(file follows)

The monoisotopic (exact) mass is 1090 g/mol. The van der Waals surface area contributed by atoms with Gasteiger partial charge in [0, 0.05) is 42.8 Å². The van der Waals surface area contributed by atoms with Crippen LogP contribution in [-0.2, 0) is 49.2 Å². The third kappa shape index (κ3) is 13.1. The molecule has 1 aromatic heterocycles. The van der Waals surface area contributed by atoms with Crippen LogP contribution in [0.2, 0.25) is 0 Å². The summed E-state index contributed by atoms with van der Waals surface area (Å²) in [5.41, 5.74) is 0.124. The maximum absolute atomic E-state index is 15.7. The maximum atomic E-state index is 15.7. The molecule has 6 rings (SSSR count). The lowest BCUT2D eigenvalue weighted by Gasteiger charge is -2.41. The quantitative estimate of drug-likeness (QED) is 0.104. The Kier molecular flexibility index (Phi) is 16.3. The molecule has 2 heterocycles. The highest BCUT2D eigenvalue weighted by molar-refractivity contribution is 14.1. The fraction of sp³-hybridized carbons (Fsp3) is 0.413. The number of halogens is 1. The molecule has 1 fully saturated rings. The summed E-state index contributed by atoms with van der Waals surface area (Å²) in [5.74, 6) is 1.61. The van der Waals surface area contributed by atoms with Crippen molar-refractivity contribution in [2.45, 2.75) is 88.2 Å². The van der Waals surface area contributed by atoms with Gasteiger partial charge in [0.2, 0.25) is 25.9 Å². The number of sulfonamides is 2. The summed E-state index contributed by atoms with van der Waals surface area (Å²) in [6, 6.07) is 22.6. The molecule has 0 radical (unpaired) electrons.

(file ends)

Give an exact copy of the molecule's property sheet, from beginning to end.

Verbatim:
The monoisotopic (exact) mass is 1090 g/mol. The van der Waals surface area contributed by atoms with Gasteiger partial charge in [0, 0.05) is 42.8 Å². The van der Waals surface area contributed by atoms with Crippen LogP contribution in [-0.2, 0) is 49.2 Å². The third kappa shape index (κ3) is 13.1. The molecule has 1 aromatic heterocycles. The van der Waals surface area contributed by atoms with Crippen LogP contribution in [0.2, 0.25) is 0 Å². The summed E-state index contributed by atoms with van der Waals surface area (Å²) in [5.41, 5.74) is 0.124. The maximum absolute atomic E-state index is 15.7. The maximum atomic E-state index is 15.7. The molecule has 6 rings (SSSR count). The lowest BCUT2D eigenvalue weighted by Gasteiger charge is -2.41. The quantitative estimate of drug-likeness (QED) is 0.104. The Kier molecular flexibility index (Phi) is 16.3. The molecule has 2 heterocycles. The highest BCUT2D eigenvalue weighted by molar-refractivity contribution is 14.1. The fraction of sp³-hybridized carbons (Fsp3) is 0.413. The number of halogens is 1. The molecule has 1 fully saturated rings. The summed E-state index contributed by atoms with van der Waals surface area (Å²) in [5.74, 6) is 1.61. The van der Waals surface area contributed by atoms with Crippen molar-refractivity contribution in [2.45, 2.75) is 88.2 Å². The van der Waals surface area contributed by atoms with Gasteiger partial charge in [0.2, 0.25) is 25.9 Å². The number of sulfonamides is 2. The summed E-state index contributed by atoms with van der Waals surface area (Å²) in [6, 6.07) is 22.6. The molecule has 0 radical (unpaired) electrons.